Many people love the taste of bacon or pork chops, but two of the world’s major religions abstain from eating any pig products. The prohibition of pork in Judaism and Islam is well-known to most people, though many don’t know exactly why. Though some pigs might be cute, they’re considered “unclean” according to religious dietary standards.
These two religions have more in common than you might think, including their dietary beliefs. Eating pork in Islam and Judaism is forbidden, but they also share other dietary restrictions, like abstaining from eating predatory mammals or reptiles, which are considered unclean in those faiths. To fully understand these religions, you should also know why they avoid pork dishes.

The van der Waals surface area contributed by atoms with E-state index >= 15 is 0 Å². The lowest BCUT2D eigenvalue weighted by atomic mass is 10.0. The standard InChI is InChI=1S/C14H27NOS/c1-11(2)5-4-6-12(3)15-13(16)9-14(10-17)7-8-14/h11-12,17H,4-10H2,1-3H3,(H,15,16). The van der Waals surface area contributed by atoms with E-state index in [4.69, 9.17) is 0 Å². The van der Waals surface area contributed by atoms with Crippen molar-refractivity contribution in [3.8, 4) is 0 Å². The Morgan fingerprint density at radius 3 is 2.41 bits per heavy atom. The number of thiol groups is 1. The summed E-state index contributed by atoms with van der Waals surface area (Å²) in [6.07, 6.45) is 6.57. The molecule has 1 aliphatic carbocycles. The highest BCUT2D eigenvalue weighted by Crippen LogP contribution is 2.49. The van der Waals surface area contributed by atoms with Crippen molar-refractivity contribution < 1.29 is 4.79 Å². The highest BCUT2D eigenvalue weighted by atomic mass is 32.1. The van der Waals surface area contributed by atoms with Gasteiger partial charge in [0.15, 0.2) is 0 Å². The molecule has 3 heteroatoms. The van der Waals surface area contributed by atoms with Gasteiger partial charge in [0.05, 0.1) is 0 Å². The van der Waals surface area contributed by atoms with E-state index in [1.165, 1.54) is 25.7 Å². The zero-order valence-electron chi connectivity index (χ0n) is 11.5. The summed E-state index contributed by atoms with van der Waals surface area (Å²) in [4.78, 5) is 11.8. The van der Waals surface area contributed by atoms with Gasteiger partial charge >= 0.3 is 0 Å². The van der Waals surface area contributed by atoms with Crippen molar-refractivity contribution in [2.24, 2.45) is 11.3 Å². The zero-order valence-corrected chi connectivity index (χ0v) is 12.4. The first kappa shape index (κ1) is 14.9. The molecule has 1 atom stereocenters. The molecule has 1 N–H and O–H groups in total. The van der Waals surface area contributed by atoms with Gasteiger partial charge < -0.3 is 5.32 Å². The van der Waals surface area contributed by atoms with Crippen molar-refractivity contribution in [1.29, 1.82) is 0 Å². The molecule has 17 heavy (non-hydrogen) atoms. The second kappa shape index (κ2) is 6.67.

This article details specific verses that reference why pork is not kosher or halal in Judaism and Islam, as well as some of the reasons pigs might be considered unclean.
Why Do Jewish People Not Eat Pork?
Judaism is the oldest of the religions originating in the Middle East, and Islam and Christianity build off of it. As such, it makes sense that these religions would all have a few things in common, including dietary restrictions. Eating pork in Islam and Judaism is forbidden, and Jews follow the dietary rules of Kashrut, which notes which foods are clean and pure (“kosher”) and, therefore, safe to eat.
Most people realize shellfish is not kosher, meaning Jews cannot eat it. The prohibition of pork in Judaism is also well-known in society, a trait Judaism shares with Islam. According to the Hebrew Bible, pigs are unclean animals that Jews should not eat or even come in contact with.